*Do* talk back
They've been holding more and more talk-backs on Broadway. It's a post-performance way of rounding out the experience and perhaps spurring the word-of-mouth on plays that aren't playing to capacity.
But it's not as simple as just lining up chairs and parading out the cast. Note how Oleanna has brought in lawyers, activists -- relevant non-theatrical professionals, in other words. And how the LaBute play got people to text-message opinions so as to remain anonymous.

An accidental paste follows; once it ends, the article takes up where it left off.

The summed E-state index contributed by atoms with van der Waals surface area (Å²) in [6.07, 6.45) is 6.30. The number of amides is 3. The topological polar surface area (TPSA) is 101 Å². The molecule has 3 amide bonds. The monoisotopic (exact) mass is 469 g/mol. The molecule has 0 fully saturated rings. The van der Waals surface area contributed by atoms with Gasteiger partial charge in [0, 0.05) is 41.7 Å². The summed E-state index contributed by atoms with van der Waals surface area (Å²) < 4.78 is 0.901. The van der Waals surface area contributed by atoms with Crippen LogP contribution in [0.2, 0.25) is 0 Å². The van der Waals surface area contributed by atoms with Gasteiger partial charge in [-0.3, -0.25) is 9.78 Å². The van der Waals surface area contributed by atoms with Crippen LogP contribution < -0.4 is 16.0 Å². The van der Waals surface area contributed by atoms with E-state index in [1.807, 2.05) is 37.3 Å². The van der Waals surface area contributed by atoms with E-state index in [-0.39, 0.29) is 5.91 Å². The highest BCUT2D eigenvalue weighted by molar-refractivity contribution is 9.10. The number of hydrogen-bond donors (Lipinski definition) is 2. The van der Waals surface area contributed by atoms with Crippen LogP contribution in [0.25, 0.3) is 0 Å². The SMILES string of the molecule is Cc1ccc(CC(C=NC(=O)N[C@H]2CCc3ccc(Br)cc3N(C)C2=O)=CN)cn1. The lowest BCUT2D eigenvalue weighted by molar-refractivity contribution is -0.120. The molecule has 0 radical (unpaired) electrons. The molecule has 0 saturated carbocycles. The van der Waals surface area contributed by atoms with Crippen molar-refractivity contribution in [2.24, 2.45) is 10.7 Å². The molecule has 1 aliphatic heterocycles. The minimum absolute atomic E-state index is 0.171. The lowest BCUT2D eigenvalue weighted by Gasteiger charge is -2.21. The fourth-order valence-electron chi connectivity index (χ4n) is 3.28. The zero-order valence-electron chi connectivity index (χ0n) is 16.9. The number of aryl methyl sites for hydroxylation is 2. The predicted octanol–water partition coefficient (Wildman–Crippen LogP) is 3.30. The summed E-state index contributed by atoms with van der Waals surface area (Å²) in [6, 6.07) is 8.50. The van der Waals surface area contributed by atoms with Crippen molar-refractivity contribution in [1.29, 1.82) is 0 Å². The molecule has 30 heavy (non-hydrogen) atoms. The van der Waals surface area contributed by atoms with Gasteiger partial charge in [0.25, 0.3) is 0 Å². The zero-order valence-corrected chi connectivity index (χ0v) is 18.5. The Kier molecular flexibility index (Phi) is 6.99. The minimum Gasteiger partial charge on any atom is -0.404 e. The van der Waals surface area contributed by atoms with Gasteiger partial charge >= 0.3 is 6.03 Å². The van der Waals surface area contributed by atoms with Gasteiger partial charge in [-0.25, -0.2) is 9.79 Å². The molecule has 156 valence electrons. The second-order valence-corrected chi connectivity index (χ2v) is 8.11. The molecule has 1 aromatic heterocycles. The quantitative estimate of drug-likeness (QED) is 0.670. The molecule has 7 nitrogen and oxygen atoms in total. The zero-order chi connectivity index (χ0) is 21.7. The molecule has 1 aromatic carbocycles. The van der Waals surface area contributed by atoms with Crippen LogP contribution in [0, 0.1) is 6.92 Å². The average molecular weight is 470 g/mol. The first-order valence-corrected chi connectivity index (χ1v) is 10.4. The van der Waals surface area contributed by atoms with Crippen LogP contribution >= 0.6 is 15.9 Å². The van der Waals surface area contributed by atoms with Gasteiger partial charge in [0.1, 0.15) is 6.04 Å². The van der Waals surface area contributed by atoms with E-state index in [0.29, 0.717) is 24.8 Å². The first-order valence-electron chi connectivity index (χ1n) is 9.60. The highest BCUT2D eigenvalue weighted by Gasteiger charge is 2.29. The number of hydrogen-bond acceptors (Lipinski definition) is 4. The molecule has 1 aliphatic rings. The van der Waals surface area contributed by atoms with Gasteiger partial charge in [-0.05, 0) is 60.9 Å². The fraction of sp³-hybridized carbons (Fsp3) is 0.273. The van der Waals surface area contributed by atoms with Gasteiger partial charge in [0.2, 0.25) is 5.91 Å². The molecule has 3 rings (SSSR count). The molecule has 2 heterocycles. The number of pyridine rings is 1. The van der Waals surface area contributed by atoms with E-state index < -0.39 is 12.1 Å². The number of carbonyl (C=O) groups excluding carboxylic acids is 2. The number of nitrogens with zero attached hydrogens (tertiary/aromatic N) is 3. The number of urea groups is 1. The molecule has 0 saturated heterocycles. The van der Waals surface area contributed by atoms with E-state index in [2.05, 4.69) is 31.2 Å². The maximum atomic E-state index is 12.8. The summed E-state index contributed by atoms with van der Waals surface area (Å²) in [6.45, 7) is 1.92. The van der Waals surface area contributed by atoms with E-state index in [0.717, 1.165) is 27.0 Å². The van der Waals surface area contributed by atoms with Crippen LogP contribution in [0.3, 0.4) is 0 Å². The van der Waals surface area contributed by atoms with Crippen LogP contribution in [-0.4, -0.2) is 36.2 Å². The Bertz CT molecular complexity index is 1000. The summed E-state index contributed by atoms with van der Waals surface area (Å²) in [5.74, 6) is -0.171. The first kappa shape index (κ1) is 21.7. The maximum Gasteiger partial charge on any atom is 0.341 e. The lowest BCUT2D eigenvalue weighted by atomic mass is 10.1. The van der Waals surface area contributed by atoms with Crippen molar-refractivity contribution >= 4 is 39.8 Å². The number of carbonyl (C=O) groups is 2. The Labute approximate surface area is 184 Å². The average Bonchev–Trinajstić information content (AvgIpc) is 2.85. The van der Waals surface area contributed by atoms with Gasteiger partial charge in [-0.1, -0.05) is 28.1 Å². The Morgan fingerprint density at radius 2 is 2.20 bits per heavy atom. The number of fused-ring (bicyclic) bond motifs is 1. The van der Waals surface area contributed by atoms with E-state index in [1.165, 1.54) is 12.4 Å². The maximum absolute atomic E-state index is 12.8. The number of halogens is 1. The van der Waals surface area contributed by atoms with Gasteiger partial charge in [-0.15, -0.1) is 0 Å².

Bobo's often wanted to engage the couple in the adjoining seats in conversation -- that is, in small-group conversation. Sixty-person discussions don't usually flow well, and can lead to the five-minute-speech-that's-not-really-a-question which annoys all those who actually possess social skills.
Interplayers, to take just one example, is at least trying -- by inviting folks to meet the actors in the Gellhorn Gallery after the show. Those work well.
Phony, immediate reception lines, not so much.
Just a thought on how to generate discussion and word-of-mouth.
Labels: audience talk-backs